NEW ORLEANS (AP) — When New Orleans removed four Confederate monuments last year, Mayor Mitch Landrieu became a national voice on race in America, a subject he explores in a new book.
Parts memoir, history lesson and political manifesto, Landrieu’s “In the Shadow of Statues” goes on sale Tuesday, prompting speculation about what might be next for the term-limited Democrat as he prepares to leave office.
The book arrives on shelves as Landrieu enjoys national recognition for his leadership in removing the monuments and his widely covered speech decrying the icons as symbols of a post-Civil War “cult of the Lost Cause” aimed at celebrating and sustaining white supremacy.
The book, the speech, a recent well-received turn at the microphone during Washington’s annual Gridiron Dinner — all have fueled talk among political pundits that the mayor might be presidential material.
“I’m not thinking about it,” Landrieu, 57, said when asked during an Associated Press interview if he’s considering a run for the Democratic nomination. He was preparing for a multicity tour to promote his book and said hasn’t decided what he’ll do when he leaves office May 1.
A quick read at a little more than 200 pages, the book opens with Landrieu discussing his incredulity at not being able to find contractors willing to take down the monuments in the face of vehement public opposition and the threat of violence.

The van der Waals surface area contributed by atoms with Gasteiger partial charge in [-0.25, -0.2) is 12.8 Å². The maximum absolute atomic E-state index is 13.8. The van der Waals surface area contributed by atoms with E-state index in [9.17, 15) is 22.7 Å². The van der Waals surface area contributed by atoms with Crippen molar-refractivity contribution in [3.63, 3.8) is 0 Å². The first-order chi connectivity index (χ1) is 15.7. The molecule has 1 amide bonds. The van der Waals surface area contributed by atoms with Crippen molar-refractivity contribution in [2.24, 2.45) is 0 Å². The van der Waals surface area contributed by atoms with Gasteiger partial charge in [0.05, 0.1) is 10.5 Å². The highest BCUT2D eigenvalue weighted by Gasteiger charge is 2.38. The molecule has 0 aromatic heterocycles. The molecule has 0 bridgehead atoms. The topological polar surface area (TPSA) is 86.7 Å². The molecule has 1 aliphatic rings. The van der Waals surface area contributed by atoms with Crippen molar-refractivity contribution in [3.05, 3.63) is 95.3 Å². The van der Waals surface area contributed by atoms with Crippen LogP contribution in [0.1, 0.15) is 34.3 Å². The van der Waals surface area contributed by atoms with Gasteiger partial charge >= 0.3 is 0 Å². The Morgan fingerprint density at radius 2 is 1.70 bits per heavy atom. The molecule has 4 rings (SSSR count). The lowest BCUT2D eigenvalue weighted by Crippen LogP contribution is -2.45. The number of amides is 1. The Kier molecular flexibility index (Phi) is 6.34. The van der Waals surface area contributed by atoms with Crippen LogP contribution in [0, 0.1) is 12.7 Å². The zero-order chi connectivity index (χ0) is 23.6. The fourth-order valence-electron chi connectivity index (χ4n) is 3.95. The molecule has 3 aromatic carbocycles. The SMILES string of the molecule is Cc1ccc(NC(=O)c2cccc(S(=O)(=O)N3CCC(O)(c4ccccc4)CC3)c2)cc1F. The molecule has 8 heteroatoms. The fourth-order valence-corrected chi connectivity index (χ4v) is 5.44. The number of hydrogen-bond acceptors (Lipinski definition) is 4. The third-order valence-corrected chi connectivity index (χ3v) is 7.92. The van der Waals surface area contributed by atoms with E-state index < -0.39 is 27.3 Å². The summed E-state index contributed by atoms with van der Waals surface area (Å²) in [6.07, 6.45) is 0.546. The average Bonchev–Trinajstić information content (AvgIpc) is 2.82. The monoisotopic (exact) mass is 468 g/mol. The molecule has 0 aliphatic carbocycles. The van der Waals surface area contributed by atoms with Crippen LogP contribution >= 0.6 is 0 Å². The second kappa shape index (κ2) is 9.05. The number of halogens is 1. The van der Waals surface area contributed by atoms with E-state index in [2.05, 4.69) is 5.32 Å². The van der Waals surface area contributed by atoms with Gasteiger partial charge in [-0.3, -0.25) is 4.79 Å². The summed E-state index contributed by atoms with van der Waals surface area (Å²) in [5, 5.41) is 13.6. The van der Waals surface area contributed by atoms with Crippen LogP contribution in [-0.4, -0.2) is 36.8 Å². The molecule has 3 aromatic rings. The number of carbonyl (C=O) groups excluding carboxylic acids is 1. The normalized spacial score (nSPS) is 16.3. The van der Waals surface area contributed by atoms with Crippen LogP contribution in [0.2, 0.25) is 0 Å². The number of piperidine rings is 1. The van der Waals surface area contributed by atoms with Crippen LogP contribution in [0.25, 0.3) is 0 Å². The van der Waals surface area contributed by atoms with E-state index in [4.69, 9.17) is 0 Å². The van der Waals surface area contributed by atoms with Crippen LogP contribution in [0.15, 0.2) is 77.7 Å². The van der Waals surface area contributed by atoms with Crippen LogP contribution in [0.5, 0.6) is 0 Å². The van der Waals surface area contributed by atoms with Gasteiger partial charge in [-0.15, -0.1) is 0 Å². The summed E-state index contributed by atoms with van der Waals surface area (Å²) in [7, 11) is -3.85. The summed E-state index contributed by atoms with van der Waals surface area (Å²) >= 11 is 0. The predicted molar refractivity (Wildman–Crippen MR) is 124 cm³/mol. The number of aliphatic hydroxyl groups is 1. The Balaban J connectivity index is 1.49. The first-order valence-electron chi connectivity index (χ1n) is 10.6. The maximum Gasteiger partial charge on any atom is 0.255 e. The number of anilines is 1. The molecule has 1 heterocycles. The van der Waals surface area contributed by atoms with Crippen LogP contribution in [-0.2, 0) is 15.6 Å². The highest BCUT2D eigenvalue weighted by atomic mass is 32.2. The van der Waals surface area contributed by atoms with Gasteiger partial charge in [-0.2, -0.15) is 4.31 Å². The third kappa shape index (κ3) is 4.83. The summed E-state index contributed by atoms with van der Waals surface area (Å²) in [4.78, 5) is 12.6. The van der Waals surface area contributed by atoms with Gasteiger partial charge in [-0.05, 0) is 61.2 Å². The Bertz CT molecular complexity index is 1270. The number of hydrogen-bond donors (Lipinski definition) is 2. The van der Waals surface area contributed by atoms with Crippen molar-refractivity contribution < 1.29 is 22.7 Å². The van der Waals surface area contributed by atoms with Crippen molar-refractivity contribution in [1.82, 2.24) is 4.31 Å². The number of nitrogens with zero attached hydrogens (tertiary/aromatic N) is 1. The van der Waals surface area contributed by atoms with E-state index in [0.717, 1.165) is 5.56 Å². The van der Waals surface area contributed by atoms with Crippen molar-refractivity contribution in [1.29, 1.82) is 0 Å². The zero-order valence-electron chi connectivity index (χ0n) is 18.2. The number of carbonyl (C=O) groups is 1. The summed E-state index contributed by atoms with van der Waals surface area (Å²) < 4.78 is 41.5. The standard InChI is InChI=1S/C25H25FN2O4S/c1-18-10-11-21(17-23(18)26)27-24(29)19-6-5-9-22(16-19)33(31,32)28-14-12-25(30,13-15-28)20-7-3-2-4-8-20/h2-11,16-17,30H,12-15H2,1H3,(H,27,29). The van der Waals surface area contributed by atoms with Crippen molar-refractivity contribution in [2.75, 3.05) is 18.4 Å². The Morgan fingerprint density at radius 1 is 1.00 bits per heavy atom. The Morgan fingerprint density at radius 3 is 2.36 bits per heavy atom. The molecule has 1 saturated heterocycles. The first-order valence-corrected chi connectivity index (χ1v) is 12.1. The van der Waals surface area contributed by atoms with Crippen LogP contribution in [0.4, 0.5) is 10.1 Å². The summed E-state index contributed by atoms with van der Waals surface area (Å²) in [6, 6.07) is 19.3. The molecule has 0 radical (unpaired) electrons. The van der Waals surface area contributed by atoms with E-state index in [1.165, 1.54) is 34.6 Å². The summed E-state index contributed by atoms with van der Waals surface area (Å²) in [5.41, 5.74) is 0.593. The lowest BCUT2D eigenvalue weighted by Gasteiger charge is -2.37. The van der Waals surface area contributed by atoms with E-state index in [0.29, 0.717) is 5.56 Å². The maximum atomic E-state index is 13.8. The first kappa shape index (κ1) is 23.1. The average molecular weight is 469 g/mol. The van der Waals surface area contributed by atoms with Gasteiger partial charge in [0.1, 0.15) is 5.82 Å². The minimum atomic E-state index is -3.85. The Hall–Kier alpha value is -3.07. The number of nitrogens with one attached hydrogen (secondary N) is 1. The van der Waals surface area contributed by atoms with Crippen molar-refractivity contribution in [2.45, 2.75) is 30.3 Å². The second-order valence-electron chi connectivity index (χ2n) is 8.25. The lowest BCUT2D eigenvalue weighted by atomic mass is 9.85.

The book, subtitled “A White Southerner Confronts History,” flashes back to his childhood, including death threats called into his family home and school. His father, Moon Landrieu, had supported desegregation as a state legislator and City Council member and, as mayor in the 1970s, brought black people into positions of power in city government — drawing anger from hidebound segregationists.
It fast-forwards to 2015 when similar threats and curses were coming into City Hall, along with words of encouragement, after plans to remove the statues were announced — spurred by Dylann Roof’s racially motivated massacre of nine worshippers at a South Carolina church. Roof had posed for photos with the Confederate battle flag.
“I cannot remember a time when the issue of race was not part of my life or our family’s,” Landrieu writes.
Landrieu’s belief that the nation, and the South, still must confront the legacies of slavery and Jim Crow permeate the book.
He writes that President Donald Trump’s “flailing inability to lead” and his political support from white nationalists mark a nationwide echo of what Louisiana went through in the 1990s when Ku Klux Klan leader David Duke made credible runs for the U.S. Senate and for governor.
“We saw it all coming in Louisiana years ago,” writes Landrieu, a state lawmaker when Duke served briefly in the Legislature. “When people are scared and hurting, when the jobs are drying up and they get angry, and a demagogue arises pointing the finger at black people and brown people — blame the other — it takes a counteroffensive not just to expose the lies but to offer people hope and a belief in the better impulses of democracy.”
His role in that “counteroffensive” isn’t clear yet.
“You don’t have to wait on elected officials, and elected officials don’t have to be president of the United States to speak to how damaging our inability to get past race has been for the country, and specifically for the South,” he said in the AP interview.